Diverse Populations


Race has a profound influence on colon cancer survival rates. Colon cancer is the second-leading cause of cancer death among men and women in the United States, but some racial or ethnic communities have higher risk factors or cultural barriers.



Colorectal cancer is the second-deadliest cancer among Hispanic men and the third-deadliest cancer among Hispanic women, according to the American Cancer Society. In 2018, colon cancer screening prevalence was 9 percent lower among Hispanics than non-Hispanic Whites among adults aged 45 and older. Hispanic men and women continue to be the least likely to have health insurance out of any racial or ethnic group. For those without insurance, there are resources to learn about a low-cost or free colonoscopy. Some resources include the Colorectal Cancer Alliance Helpline, ColonoscopyAssist or your state’s health and human services or department of health.

African Americans

Colorectal cancer is the second-leading cause of cancer death in Black and African American people in the United States, according to the American Cancer Society. Colon cancer incidences and mortality rates are higher among African Americans than in any other racial and ethnic group in the United States. Compared to other groups, African Americans are 20 percent more likely to develop colon cancer and 40 percent more likely to die from the disease. Studies also show African Americans are at higher risk of developing polyps on the right side of the colon, which are often more challenging to detect.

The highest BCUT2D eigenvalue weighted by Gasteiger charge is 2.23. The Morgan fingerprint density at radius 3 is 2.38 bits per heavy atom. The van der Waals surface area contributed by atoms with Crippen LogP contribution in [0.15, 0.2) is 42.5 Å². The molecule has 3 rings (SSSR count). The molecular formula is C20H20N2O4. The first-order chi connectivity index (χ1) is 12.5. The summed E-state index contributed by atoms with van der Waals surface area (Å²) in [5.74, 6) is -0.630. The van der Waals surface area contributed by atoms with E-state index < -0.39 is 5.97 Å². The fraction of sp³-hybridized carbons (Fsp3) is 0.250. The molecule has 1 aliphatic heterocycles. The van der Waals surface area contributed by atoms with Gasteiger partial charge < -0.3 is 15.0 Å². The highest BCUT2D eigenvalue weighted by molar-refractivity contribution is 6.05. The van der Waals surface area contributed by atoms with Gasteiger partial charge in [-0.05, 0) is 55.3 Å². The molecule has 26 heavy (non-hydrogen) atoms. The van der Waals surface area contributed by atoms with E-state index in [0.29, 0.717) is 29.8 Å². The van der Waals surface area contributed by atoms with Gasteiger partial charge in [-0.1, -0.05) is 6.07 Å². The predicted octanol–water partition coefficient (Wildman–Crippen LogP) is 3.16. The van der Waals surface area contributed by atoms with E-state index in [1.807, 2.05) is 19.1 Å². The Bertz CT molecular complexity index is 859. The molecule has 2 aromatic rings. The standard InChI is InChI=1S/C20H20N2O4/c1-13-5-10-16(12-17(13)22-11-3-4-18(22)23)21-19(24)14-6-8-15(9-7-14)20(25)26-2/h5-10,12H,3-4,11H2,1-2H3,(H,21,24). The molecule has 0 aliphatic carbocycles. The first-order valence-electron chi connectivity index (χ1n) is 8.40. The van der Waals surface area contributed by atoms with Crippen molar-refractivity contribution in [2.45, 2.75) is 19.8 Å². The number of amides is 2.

Asians / Pacific Islanders

Colorectal cancer is the second most common cancer among Asian Americans / Pacific Islanders in the U.S. Asians / Pacific Islanders have one of the lowest rates of colorectal cancer screening in the United States, with only 52 percent up to date with their screening. Colorectal cancer often begins as a growth, called a polyp, inside the colon or rectum. If not removed, these polyps may become cancerous. Colonoscopy is the only screening procedure where a doctor can find and remove polyps in the colon or rectum before they become cancerous. The highest colorectal cancer survival rates are for this community (68 percent), but that number could be higher if screening rates increased. Colon cancer can be prevented with timely screenings starting at age 45, even if you don’t have symptoms.

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